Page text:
Shroud of Turin History

There are two Shroud of Turin timelines before and after 1353 when the Shroud's trail is documented.

The Shroud History Timeline (Credit: Museum of the Holy Shroud at the Cathedral of St. John Berchmans in Shreveport, LA.)

Prior to 1353, the Shroud is not fully documented, but a significant historical trail allows for the following reconstruction of the cloth's early history.

70 A.D. - Jerusalem was destroyed by the Roman Empire. Legend and folklore speak of a mysterious cloth with healing power, bearing an image of Jesus that arrived in Edessa (now Urfa, Turkey) circa First Century AD accompanied by the Apostle Jude Thaddeus -- one of the original Apostles of Jesus Christ.

Christian persecutions in the second century caused the cloth to be hidden away inside the fortified wall surrounding the city. 

525 A.D. - A severe flood destroyed most of Edessa. The cloth was rediscovered during the rebuilding of the walls. It became known as "The Image of Edessa" and later was called the "Mandylion". 

944 A.D. - The Byzantine Imperial Army invaded Edessa for the express reason of retrieving the cloth from the city which had fallen to Islam. It was taken to Constantinople (now Istanbul) and presented to the Emperor. 

1204 A.D. - Constantinople was invaded by the Fourth Crusade and the "Mandylion" disappeared. Some historians believe, and 2009 Vatican research supports long-time rumors that the Shroud was held in secret possession by the Knights Templar. 

There is significant evidence that a shroud-like cloth was in Constantinople, known as the Hungarian Pray Manuscript or Pray Codex  and was stolen by the French during the Fourth Crusade.  (See more explanation and image below.)

1353 A.D. - Geoffrey DeCharney first exhibited the Shroud in Lirey, France. Evidence indicates that certain ancestral family members were also leaders within the Templar organization. 

The Shroud’s confirmed and undisputed historical trail begins in Western Europe when it first appears in Lirey, France in 1353. Read about it here.  Credit: and for what appears below.

"You can use the following Century Navigator to skip directly to the era of Shroud history you wish to read about or you may scroll through the page in the usual manner. The Century Navigator links will take you to the first event in the list for the specific century you selected. You can always return to this navigator by using your browser's "back" button. A duplicate of this navigator also appears at the end of the history."


Going back Constantinople between 944 A.D. and 1204 A.D.

Here is more detail about the physical evidence known as the Hungarian Pray Manuscript or Pray Codex that historians believe proves that the Shroud was in Constantinople between 944 A.D. and 1204 A.D.  The codex was written between 1192 and 1195. One illustration in the manuscript shows Jesus being placed on a burial shroud. In another panel, he is wrapped in his burial shroud. The top panel shows a naked body, as we see on the Shroud and Jesus, with hands folded over his pelvis, showing only four fingers and no thumbs--also consistent with the Shroud. 

The second panel shows a long narrow burial cloth--same as the Shroud--with the identical pattern of burn holes found on the shroud. The artist has also drawn the very unusual three-hop herringbone weave like that of the Shroud of Turin.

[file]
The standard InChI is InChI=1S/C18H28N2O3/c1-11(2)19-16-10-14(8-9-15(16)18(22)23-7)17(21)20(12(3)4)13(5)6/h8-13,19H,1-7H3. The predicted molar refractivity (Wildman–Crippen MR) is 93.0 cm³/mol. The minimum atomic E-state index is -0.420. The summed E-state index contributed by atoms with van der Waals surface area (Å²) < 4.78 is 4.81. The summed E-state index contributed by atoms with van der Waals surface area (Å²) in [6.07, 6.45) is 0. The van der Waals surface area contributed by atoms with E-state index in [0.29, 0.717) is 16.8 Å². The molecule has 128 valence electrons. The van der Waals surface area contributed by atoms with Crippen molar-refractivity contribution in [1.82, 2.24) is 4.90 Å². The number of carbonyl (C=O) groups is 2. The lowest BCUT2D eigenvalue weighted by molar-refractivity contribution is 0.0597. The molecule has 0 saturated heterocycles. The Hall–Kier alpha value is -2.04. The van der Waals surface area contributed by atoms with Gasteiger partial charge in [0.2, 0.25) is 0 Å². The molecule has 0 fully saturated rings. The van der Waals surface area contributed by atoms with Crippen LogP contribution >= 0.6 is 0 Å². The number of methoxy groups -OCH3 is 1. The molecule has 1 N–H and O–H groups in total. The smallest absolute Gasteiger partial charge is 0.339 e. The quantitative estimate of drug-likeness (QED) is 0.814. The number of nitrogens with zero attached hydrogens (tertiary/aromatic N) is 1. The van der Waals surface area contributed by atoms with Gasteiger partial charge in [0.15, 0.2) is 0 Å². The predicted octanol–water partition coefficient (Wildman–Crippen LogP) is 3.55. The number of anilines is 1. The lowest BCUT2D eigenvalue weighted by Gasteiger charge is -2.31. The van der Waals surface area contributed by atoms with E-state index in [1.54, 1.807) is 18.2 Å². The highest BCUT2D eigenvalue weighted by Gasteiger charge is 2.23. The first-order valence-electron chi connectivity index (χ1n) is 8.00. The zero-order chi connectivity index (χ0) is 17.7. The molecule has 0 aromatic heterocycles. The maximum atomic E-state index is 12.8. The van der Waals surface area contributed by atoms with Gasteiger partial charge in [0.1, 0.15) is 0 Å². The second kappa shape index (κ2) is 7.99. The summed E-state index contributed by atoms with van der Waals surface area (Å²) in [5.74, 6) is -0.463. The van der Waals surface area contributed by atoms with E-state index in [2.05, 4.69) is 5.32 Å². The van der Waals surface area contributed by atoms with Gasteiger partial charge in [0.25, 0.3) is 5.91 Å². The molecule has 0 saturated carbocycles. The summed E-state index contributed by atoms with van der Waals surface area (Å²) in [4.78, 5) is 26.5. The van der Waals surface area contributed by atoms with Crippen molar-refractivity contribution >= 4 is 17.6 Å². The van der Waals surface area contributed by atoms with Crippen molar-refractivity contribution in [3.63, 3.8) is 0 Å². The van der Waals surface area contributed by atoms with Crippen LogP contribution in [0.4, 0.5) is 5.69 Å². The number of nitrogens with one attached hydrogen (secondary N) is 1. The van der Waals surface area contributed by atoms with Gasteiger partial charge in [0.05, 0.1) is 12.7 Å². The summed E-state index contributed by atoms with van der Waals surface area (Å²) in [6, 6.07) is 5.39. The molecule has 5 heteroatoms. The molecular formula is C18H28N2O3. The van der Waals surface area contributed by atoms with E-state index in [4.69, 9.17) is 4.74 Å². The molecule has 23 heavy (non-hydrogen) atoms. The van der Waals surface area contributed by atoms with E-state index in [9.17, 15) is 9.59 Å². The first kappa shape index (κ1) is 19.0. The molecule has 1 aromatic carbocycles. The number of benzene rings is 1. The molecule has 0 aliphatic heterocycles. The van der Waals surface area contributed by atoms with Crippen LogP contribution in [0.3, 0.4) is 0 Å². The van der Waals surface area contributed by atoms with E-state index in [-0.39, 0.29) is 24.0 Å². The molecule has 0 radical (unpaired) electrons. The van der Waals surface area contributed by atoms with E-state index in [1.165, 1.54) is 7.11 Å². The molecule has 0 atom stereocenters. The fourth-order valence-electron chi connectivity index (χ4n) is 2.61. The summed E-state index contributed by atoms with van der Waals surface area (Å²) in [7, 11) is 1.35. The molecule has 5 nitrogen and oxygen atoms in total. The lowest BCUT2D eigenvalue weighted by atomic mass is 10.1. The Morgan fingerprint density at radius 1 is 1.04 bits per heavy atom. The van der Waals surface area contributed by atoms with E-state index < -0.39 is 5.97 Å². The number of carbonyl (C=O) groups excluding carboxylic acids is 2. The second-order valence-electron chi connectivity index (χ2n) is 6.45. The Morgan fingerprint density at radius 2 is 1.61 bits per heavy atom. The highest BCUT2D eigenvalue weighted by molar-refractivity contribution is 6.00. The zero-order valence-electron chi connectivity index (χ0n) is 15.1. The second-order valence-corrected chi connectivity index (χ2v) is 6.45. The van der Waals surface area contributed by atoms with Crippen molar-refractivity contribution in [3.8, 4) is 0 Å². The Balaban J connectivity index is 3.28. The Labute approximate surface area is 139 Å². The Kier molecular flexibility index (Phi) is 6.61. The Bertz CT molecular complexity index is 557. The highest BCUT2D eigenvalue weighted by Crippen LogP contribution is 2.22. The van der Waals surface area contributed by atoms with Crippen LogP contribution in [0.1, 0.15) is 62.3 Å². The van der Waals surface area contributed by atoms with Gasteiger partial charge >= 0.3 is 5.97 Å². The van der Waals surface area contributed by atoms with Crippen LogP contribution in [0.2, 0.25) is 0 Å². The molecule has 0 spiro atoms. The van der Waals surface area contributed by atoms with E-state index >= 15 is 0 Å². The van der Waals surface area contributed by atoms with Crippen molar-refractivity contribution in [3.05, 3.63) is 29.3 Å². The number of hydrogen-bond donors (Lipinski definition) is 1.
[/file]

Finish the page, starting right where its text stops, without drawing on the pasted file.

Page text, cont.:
Given these distinctive markings, there is no question the Pray Codex from 1192 depicts the same cloth that is in Turin today.  If the Shroud of Turin can be clearly linked to the one that disappeared in 1204, this is the smoking gun that provides a definitive link and clearly falsifies the questionable 1988 carbon-14 dating that found the Shroud dates from 1260 at the earliest.

Earlier evidence indicates this same cloth arrived in Constantinople in 944 when it was retrieved by force from Edessa, a city in current day Southern Turkey which had fallen to Islam.  

Hungarian Pray Manuscript illustration showing Shroud circa 1192, important because the 1988 carbon-14 tests dated the Shroud between 1260 -1390.

Always remember that the Shroud's mysterious photo-negative properties seen below, were not discovered until 1898 when the new technology of photography was applied to the Shroud.

The full Shroud of Turin as it appears on a photographic negative, vertical orientation. The man’s image is seen at the bottom half of the cloth with his full back side at the top half. The images reflecting how the cloth would have wrapped a dead body.

Aside from its history, the Shroud poses a profound either-or proposition:

The Shroud is either the authentic burial cloth that wrapped Jesus in the tomb or it is the work of an artist. Yet there is no evidence of the cloth being produced through a deliberate artistic effort.

Historian John Walsh described the dichotomy this way:

“The Shroud of Turin is either the most awesome and instructive relic of Jesus Christ in existence or it is one of the most ingenious, most unbelievably clever products of the human mind and hand on record.  It is one or the other, there is no middle ground.”

A Sign From God Foundation Inc., we characterize it a little differently and perhaps  more to the point:

The Shroud of Turin is either the greatest hoax ever perpetrated...

or is a deliberate and purposeful sign from God.

The Shroud asks us all the same question Jesus asked Peter:

“Who do you say that I am?”

The mission and purpose of The Sign from God Foundation is to explore the meaning of this question as it relates to the Shroud, Jesus, and you.  

A sepia version of the face of the Man of the Shroud

Shroud Photographs ©1978 Barrie M. Schwortz Collection, STERA, Inc.

Sign From God